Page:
Research carried out by the Criminal Policy Research Unit at Southbank University indicates that whilst police offensives against crack dealers netted a large number of arrests, it did little to hinder crime associated with the crack-cocaine market.
‘Mounted in two phases of two and six weeks in the winter of 2000/2001, Operation Crackdown netted over 1600 arrests from concentrated ‘sting’ or ‘test’ purchases and during raids on scores of crack houses and dozens of street drug markets...
A priority was to reduce street crime. Reported robberies and burglaries near the operation sites yielded no indication that this had occurred. Local police agreed, with the exception of areas where street robberies were strongly linked to adult users of crack houses. Where juveniles were the main offenders some police felt that the diversion of officers to Crackdown had allowed an increase in street robberies.’
The study goes on to note that crack users, police and community service staff agreed that the operation did not make buying drugs harder, or increase the prices. There is also evidence that crack houses merely moved to different areas.
Research into a separate crackdown in London’s Kings Cross backs this argument up. Evidence suggests that the impacts of the crackdown were transitory and dealing merely moved to near-by streets. Further studies in Manchester and the US found that drug dealers tend to be some of the most desperate and deprived people, therefore threats of harsh prison sentences have little impact.
The Operation Crackdown study also found that police were concerned that
‘Police said the centrally timetabled crackdown had distorted normal anti-drug enforcement and could only be mounted by drafting in less experienced staff, reducing effectiveness. They also agreed that Crackdown had diverted attention from potentially more effective ways of tackling drug markets. A major limitation in the operation’s ability to dent crack dealing was that most crack purchases are arranged over mobile phones rather than in street markets or crack houses.’
The researchers interviewed a large number of heroin and crack users after Operation Crackdown ended. Almost 1 in 5 said they felt that crack had actually become easier to buy since the start of the operation.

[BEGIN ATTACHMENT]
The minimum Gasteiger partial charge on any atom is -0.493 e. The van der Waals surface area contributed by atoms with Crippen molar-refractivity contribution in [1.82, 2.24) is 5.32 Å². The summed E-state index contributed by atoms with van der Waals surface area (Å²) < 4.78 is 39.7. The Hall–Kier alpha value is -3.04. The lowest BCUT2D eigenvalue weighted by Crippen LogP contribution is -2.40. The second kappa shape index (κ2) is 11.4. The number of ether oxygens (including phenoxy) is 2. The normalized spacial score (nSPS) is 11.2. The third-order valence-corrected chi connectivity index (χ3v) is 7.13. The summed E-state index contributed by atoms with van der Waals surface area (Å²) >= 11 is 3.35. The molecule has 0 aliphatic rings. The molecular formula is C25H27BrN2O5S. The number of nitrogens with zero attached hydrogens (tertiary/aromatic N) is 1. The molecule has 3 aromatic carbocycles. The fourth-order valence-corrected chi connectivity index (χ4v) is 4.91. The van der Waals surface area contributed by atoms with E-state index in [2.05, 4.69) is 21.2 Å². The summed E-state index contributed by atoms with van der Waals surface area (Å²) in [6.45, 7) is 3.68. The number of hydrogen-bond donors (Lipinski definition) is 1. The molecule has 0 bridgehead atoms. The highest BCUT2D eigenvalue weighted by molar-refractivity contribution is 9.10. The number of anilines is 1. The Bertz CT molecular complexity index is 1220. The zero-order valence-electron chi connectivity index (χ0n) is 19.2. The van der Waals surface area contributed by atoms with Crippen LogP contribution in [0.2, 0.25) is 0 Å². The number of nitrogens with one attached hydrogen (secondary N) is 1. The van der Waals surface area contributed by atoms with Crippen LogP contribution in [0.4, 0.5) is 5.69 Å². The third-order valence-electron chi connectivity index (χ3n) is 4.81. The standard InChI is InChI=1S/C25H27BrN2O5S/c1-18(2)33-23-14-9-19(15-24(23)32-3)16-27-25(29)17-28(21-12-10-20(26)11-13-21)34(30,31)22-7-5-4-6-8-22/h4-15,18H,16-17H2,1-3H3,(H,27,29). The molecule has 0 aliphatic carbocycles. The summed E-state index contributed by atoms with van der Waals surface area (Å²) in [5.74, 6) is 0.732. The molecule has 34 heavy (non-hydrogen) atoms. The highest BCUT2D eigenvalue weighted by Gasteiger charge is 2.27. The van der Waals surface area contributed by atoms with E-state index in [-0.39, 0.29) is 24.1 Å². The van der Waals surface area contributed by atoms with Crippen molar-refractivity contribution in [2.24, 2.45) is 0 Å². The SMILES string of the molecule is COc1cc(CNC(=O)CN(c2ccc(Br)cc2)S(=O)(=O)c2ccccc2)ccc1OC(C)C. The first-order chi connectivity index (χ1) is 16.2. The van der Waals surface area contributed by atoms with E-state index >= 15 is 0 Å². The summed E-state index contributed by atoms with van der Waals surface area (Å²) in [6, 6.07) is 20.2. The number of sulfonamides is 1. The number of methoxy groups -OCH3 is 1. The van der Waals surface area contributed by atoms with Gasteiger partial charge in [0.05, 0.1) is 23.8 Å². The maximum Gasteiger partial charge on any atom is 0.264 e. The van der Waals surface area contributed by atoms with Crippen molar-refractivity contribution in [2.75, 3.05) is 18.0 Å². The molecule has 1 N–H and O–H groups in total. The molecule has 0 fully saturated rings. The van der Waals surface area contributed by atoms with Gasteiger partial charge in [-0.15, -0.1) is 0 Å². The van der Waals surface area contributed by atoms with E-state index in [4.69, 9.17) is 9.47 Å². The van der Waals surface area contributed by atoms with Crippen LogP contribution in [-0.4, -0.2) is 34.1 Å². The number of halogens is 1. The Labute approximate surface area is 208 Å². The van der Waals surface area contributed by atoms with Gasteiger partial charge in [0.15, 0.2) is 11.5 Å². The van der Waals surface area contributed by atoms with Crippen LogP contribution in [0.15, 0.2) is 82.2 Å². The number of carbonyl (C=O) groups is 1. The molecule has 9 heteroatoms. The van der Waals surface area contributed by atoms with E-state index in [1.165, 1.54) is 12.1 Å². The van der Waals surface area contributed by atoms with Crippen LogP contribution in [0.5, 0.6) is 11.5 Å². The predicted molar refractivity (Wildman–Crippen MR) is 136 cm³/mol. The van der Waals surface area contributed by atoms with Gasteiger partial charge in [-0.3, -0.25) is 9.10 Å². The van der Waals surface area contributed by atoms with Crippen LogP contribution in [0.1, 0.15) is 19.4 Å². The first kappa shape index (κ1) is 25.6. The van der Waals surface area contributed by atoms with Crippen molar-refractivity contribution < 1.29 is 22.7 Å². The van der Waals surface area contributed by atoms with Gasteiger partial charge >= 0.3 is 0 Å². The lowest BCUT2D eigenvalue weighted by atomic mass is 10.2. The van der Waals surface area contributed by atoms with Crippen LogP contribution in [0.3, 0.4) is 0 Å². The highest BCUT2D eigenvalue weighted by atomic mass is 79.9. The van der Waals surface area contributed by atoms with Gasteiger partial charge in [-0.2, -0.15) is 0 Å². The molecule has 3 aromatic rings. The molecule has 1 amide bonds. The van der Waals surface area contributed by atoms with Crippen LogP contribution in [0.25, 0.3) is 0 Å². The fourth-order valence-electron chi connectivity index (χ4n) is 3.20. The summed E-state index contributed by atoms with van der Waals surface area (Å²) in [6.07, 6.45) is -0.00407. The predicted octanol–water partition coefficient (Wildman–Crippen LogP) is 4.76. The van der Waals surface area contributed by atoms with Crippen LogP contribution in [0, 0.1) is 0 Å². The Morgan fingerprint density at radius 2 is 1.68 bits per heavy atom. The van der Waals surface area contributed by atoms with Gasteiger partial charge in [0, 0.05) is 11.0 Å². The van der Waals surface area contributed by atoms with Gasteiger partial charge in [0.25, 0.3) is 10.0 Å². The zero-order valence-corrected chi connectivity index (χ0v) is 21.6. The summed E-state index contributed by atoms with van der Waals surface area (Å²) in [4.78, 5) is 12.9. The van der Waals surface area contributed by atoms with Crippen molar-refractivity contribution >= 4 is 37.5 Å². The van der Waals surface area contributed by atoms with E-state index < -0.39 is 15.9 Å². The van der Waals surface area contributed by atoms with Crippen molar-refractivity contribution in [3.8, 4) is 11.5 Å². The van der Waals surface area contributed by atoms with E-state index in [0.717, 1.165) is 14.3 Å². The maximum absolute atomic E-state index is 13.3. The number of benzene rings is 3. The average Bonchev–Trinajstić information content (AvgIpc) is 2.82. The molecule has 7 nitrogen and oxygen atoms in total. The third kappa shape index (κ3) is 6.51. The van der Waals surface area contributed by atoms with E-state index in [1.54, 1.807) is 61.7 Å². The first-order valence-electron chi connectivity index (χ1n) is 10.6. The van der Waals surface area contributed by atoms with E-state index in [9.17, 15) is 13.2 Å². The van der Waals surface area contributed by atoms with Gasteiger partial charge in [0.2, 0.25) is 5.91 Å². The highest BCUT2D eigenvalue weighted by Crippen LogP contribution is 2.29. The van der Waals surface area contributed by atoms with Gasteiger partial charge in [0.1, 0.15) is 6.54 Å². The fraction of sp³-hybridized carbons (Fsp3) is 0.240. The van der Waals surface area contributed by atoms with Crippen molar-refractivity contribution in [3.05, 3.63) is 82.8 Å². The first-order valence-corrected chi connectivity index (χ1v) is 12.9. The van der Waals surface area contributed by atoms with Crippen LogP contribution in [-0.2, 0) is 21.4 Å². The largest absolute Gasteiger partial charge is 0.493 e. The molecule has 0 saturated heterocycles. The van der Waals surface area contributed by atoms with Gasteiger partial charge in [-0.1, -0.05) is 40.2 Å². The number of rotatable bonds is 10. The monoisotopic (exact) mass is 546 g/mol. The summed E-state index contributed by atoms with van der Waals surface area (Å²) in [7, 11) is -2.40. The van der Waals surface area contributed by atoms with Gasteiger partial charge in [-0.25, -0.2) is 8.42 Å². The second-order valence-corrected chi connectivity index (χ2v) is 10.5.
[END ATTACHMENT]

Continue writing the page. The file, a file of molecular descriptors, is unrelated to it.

Not explored in the research is that more than just being ineffective (or having marginal/short term impacts), enforcement initiatives can actually make matters worse. New turf wars can be precipitated, and new dealers or gangs that appear to fill a void left from a major crackdown can impose themselves with increased levels of violence to establish their territory. They may well be unknown to user populations and police causing additional difficulties and tensions. Sanho Tree of the Washington-based think tank Institute for Policy Studies has also argued on this blog that enforcement can create a Darwinian ‘survival of the fittest’ effect, where only the most ruthless, cunning or violent within the criminal market will prosper.
In the UK Government’s recently launched Drugs Strategy much is made of the claim that over 1,000 crack houses have been closed since 2003. However, if as the above mentioned research suggests, those houses have merely moved somewhere else then there's little point bragging about numbers; it is just more of the familiar Home Office misdirection. The fact remains that crack was not a major problem in 1997, and it is now - despite the enourmous policing resources put into attempts to eliminate it.
After the War on Drugs, Tools for the Debate (see p.41 Talking about Crack)
Controlling illegal stimulants; a regulated market model Mark Haden in the Harm Reduction Journal
How enforcing prohibition creates street crime